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When Jimmy Buffett died on September 1, he left a finished album in the can ready for release. Equal Strain on All Parts, his 32nd LP, is every bit the laidback, eclectic, inviting set of tunes you’d expect from the beloved singer-songwriter, bridging pop, country, and rock & roll, mixing island sounds and down-home vibes, and balancing five-o’clock-somewhere good times with gentle life wisdom.
The casually rocking “My Gummie Just Kicked In,” was inspired by something Paul McCartney’s wife Nancy Shevell said to Buffett at a dinner party, and features McCartney on bass. “Feeling no pain, she ejected from her chair/Sprang up on the table and let down her hair,” Buffett smilingly sings. “Close Calls” is an outlaw country tune about rolling through our tougher moments; “I don’t always use my brain,” Buffett buoyantly admits over hard-driving fiddles and acoustic guitars. “University of Bourbon Street,” featuring the Presentation Hall Jazz Band, looks back on his early days hanging out in New Orleans, with allusions to the Neville Brothers, second lines, and “the power of the gris gris.” There’s a Cuban rhythm on “Audience of One,” and a steel-drum melody on “Ti Punch Cafe,” in which Buffett shares a warm vocal with Beninese-French music icon Angelique Kidjo.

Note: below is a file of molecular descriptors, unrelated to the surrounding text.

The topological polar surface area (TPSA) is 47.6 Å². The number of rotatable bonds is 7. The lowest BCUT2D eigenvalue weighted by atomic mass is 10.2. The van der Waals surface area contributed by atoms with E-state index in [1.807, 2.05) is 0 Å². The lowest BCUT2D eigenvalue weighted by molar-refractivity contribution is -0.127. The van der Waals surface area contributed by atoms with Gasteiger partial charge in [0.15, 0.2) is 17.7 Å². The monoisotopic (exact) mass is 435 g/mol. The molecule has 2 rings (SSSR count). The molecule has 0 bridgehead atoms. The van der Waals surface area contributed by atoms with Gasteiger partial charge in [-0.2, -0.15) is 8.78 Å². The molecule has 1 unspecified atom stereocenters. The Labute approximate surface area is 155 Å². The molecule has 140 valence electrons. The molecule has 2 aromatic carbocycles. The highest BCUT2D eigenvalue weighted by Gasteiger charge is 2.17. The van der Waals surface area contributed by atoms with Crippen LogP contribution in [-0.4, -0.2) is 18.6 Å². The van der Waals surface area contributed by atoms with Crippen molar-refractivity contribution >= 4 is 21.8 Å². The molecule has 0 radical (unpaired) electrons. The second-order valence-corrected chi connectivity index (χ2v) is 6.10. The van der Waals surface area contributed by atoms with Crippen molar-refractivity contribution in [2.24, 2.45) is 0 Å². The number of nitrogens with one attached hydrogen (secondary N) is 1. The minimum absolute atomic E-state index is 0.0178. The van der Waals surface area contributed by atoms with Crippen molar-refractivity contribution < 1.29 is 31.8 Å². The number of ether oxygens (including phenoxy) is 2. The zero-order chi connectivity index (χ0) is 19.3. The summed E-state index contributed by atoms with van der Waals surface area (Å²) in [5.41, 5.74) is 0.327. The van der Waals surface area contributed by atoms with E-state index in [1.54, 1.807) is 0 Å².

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Buffett sprinkles in a little light social commentary too. “Nobody Works on Friday” is a slice of folk-rock rebellion about carving out leisure time amidst our daily work grind that compares the clock-watching ethos of American corporate culture to the rest of the world: “Spain takes a summer siesta/Bossa nova heats up Brazil/But here the boss man’s glued to the cameras checking productivity.”
The album has several cover tunes, the best of which is a version of Bob Dylan’s 1976 song “Mozambique,” performed here with Emmylou Harris, who sang backing vocals on the original. They smooth out Dylan’s sweetly desultory melody, and savor the song’s lyrics about a romantic vacation lingering among “the lovely people living free.”
Equal Strain on All Parts wouldn’t be a Buffett album without a little seafaring knowledge, and that comes in the record’s centerpiece song, “Bubbles Up.” One of several tracks co-written with singer-songwriter Will Kimbrough, it’s a lovingly tendered life lesson that takes its theme from advice given to scuba divers, who are told to follow the bubbles to the surface if they find themselves down too deep. “When the journey gets long/Just know that you are loved/There is light up above/And the joy is always enough/Bubbles up,” Buffett offers with care and empathy. As the LP’s most endearing moment, it serves as a fitting final statement from an artist whose eternally abiding vibe grew over the decades to become a culture unto itself, helping millions upon millions of people keep floating along through life. He’ll keep doing it.
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